• Well this knocks Alem off my alternate DMT list 🙁

    I had an “allergic” reaction to a anti-CD20, so if the only real way to de-risk Alem is with an anti-CD20, pwms like me would not be able to use this approach.

    Maybe if my current IRT approach fails, I will become a “clad lad”.

  • Do the autoimmunities occurin arthritis? I dont know

    “and case note review) focused on new medical diagnoses,
    particularly malignancy, episodes of severe infection
    and autoimmunity. Two patients had a new diagnosis of
    malignancy, both of which were skin cancers with a
    background of Bowen’s disease. Two had new autoimmune
    conditions – hyperthyroidism and coeliac disease.
    The remaining new diagnoses were osteoporosis,
    osteoarthritis, vitamin D deficiency, cardiac arrhythmia
    and ischaemic heart disease. There were no reports of
    severe infection.”

    Yep now you know 🙂



    We documented two new cases of autoimmunity
    (hyperthyroidism and coeliac disease) but secondary
    autoimmunity has been much less common in RA recipients
    of alemtuzumab than in multiple sclerosis (MS) cohorts.
    In the latter, autoimmunity affected approximately
    one third of alemtuzumab recipients and peaked after
    2 years. It is mainly, but not exclusively, thyroid in nature
    and has been linked to tolerance breakdown during the
    homeostatic proliferation component of immune
    reconstitution [10]. Additionally a recent retrospective
    study of alemtuzumab use in Bechet’s disease demonstrated
    that approximately two thirds of patients achieved
    lymphocyte recovery by a median of 9 months, but 25% of
    patients developed secondary autoimmune thyroid disease
    [11]. Whilst patients affected by these diseases clearly inherit
    distinct genetic backgrounds [12], our data

    demonstrate that patients with RA reconstitute more
    slowly than their counterparts with MS or indeed Bechet’s,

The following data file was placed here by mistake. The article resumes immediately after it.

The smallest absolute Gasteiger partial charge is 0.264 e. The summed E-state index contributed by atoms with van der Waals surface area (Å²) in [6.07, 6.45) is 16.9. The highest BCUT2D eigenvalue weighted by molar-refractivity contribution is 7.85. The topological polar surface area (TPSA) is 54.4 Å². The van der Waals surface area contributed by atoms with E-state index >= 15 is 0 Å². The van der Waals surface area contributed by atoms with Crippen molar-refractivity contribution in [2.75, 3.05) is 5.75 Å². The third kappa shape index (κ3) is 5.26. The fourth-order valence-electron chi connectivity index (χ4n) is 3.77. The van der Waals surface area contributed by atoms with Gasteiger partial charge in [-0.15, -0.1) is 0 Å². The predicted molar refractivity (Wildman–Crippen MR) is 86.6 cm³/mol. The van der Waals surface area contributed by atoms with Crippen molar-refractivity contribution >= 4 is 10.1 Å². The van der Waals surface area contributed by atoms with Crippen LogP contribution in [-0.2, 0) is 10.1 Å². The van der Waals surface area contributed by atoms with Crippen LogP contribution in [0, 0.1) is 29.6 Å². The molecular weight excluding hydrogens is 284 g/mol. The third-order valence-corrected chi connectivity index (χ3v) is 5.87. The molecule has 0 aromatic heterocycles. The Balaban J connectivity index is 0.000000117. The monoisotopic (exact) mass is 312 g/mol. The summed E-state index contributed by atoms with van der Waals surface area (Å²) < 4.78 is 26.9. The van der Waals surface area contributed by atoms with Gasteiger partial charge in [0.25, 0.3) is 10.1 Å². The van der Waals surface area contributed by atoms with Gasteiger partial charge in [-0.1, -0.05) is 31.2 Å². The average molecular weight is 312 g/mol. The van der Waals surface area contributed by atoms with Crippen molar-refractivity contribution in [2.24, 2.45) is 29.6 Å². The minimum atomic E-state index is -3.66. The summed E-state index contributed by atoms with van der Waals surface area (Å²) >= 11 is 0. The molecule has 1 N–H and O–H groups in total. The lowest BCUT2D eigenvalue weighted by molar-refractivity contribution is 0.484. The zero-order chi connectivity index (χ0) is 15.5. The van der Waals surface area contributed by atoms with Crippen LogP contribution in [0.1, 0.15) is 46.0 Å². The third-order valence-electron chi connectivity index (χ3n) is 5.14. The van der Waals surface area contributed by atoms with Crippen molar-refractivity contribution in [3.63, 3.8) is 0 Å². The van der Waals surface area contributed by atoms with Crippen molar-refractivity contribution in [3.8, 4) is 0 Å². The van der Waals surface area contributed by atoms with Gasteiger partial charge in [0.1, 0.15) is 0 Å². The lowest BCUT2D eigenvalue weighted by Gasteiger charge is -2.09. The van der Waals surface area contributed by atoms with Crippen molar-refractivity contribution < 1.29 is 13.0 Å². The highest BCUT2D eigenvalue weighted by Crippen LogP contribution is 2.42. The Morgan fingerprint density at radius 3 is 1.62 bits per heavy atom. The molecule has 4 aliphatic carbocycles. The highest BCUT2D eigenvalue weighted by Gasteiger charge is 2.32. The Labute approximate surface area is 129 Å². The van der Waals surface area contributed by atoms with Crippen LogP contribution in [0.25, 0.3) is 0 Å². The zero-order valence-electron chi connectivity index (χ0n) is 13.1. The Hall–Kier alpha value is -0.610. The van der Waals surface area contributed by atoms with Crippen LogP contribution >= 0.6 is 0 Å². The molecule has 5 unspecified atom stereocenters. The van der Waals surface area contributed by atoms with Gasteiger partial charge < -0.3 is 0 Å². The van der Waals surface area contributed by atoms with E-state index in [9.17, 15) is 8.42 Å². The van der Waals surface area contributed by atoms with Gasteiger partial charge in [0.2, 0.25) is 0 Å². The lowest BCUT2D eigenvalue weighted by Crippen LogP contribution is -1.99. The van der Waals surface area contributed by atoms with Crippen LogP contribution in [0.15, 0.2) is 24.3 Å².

which may reduce the incidence of secondary

    Immune reconstitution 20 years after
    treatment with alemtuzumab in a
    rheumatoid arthritis cohort: implications for
    lymphocyte depleting therapies

    Sharing is caring


  • Could rituximab be given at any point after the last alemtuzumab infusion to prevent any secondary auto immunities developing?

    • I suspect not. I think the autoimmunity may develop soon after infusion when there is an imbalance in regulation however there must be enough alemtuzumabers ho have switched to ocrelizumb…Does autoimmunity develop after the switch?

  • How long after your last alemtuzumab treatment do you think rituximab would help stop secondary autoimmunity?

  • UPDATE It seems I have touched a nerve and to get it from the horse’s mouth or in this case the Neuro’s mouth in response to “they started before they saw our work..Yes I am sure that’s it”

    The authors say they stared doing this work in 2014 and discussed it before the trials had finished

    So the idea was spawned in Texas my wrists have been smacked, but as I said ideas are ten a penny and ProfG was talking about the B cell ideas overshoot for many years before we published on it, certainly long before 2014…..the Thompson paper (J Clin Immunol. doi: 10.1007/s10875-009-9327-3) was published in 2010:-). The key is to enact on the question. How long do you have to whack your mole

  • Been following Mouse Doctor for years. Much appreciation.
    Note: when have uncontrolled B cell hyper-proliferation in the relative absence of T cell regulation after first 7-day alemtuzumab treatment and various insurance companies won’t cover low-dose rituximab because an “experimental” whack-a-mole treatment, steroids help some (4 month and 3 wks post treatment, 3 days of 1 gram of IV Solu-Medro).
    Related to Pharma club rules are insurance company rules.

    • The Whack a mole study is rather data light….there are very few participants and it takes years for the thyroid autoimmunity to show itself. It is good that none have shown it thus far, but how many would have developed something during this study….not many,

  • I know that might be a stupid question, but is there any chance to sign up for Alemtuzumab treatment + rituximab regimen at your hospital/clinic, and pay for it with my own money?

    I am lucky enough to have enough money to pay for any treatment that is out there, and unlucky enough that my country’s NHS will not let me decide on what treatment do I get, I am really desperate to travel abroad and pay for it.

    All my NHS does is trying to calm my RRMS with anti inflammation drugs (interferons, tecfidera), instead of focusing on the longterm output/smouldering ms.

    If there is any chance, please reply to my comment, I will do anything it takes.


    • There is the preliminary “Whack a Mole” study out of Texas….too small to say much. Will anyone else take it on?